- Accept the fact that your older child will have more of Dad for a while. Don’t fall into the trap of always caring for the baby while Dad looks after the older one, but don’t feel guilty about the fact that they will bond on a deeper level than before either.
- Accept that your older child may very well regress a bit in certain areas. Take it in your stride and don’t make a big deal out of it. Also try not to attribute all challenging behaviour to the new baby. With my youngest child, Dominic, I realised that 3-year olds often pretend to be babies, for instance. Had he just gained a new brother or sister, I’d assume that he was having trouble coping. Because he was my last, though, I realised that his ‘regression’ was simply make-believe. It wasn’t an indication of sibling rivalry. Even Freud said, sometimes a cigar is just a cigar!
- No matter how young your child is, reflect his feelings and teach him feeling words. If he says he wishes the baby would go away, don’t deny his feelings and tell him he doesn’t really mean that. Of course he does. Instead, teach him to put his feelings into words. “You feel sad that the baby is taking up a lot of Mommy’s time.” Then give him a way to cope with his feelings, for instance, “Would you like to draw a sad picture?” Or, “Would you like to jump on the trampoline until you feel better?”
The first weeks with a new baby in the house can be hard – on you and on your older child. Do you have any other tips you’d like to share on making the transition smooter? Please post a comment so other parents can benefit from your wisdom.
Did you know that it is better not to touch the back of your baby’s head at all while breastfeeding? Your baby has a reflex that is activated by pressure on the back of his head. This reflex is particularly strong in the first few weeks. It exists for Baby’s survival – to protect him against suffocation – and he cannot override it. In sensitive babies, this reflex is so strong that they’d rather go hungry than act against it.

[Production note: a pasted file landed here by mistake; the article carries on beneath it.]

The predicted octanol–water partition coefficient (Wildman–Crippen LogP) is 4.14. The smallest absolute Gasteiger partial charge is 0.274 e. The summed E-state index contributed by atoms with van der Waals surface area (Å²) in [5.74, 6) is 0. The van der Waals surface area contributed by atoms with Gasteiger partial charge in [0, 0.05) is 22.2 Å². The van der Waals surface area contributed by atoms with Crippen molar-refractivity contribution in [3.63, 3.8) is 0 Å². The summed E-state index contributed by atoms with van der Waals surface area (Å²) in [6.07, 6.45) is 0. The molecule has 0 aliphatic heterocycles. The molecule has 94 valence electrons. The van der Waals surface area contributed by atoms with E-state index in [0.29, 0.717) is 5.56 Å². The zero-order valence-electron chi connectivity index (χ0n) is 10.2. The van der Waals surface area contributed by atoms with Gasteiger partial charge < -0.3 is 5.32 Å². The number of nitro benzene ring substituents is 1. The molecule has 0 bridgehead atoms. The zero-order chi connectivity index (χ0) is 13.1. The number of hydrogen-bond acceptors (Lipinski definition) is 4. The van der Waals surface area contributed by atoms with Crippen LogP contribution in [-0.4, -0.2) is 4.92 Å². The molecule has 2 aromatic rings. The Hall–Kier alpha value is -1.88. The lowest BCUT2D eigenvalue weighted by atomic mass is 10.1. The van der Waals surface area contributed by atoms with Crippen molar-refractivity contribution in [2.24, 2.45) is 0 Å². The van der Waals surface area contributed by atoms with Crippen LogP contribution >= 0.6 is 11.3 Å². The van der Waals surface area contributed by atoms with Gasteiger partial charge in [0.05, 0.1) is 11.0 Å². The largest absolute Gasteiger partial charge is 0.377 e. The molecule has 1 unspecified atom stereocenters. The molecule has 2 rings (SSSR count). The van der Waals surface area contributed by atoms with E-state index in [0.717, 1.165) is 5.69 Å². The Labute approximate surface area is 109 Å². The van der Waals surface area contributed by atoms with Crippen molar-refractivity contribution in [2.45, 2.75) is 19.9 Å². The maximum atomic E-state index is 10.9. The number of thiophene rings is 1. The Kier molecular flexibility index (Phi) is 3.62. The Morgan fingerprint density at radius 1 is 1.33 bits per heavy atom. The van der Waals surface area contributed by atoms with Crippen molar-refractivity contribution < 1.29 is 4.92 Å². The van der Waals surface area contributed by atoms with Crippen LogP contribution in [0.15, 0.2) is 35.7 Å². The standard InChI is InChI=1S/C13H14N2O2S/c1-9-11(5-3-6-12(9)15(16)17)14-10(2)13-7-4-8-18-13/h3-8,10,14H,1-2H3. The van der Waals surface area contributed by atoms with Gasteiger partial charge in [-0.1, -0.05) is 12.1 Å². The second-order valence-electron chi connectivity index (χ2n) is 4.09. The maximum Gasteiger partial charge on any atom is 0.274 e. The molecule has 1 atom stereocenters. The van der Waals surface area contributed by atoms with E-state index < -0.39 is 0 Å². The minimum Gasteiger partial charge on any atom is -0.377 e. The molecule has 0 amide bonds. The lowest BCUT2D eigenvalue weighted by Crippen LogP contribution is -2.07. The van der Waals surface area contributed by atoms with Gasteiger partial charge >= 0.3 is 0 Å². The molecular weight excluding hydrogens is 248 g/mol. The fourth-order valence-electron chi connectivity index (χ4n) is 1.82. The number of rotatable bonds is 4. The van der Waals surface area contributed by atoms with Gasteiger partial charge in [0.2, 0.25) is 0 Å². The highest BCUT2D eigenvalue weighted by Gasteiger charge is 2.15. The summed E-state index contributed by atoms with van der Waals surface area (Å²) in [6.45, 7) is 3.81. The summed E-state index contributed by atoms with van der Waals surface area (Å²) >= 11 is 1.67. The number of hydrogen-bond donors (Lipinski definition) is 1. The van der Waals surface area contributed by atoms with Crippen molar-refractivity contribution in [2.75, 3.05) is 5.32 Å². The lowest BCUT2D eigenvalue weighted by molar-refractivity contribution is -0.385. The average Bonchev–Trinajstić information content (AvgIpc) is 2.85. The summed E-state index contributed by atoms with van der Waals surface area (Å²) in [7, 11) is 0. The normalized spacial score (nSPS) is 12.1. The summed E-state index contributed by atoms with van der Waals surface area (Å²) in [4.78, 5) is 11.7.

When the mother or her helper touches Baby’s head during latching, Baby automatically pushes his head back into the supporting hand. This causes problems like poor attachment, fussiness at the breast and even breast refusal. Some babies are so traumatised that they yell whenever they are brought to the breast. It is often a long, slow process to get them back onto the breast. We literally coax them back inch by patient inch, continually rewarding their progress with sips of expressed breastmilk from a syringe.
Pressure on the back of Baby’s head can also cause nipple pain. Research shows that babies whose heads are supported latch onto the breast nose first. The optimal latch, in contrast, is achieved when Baby leads with his chin and goes onto the breast bottom jaw first. Most moms find the nose-first latch uncomfortable or even painful.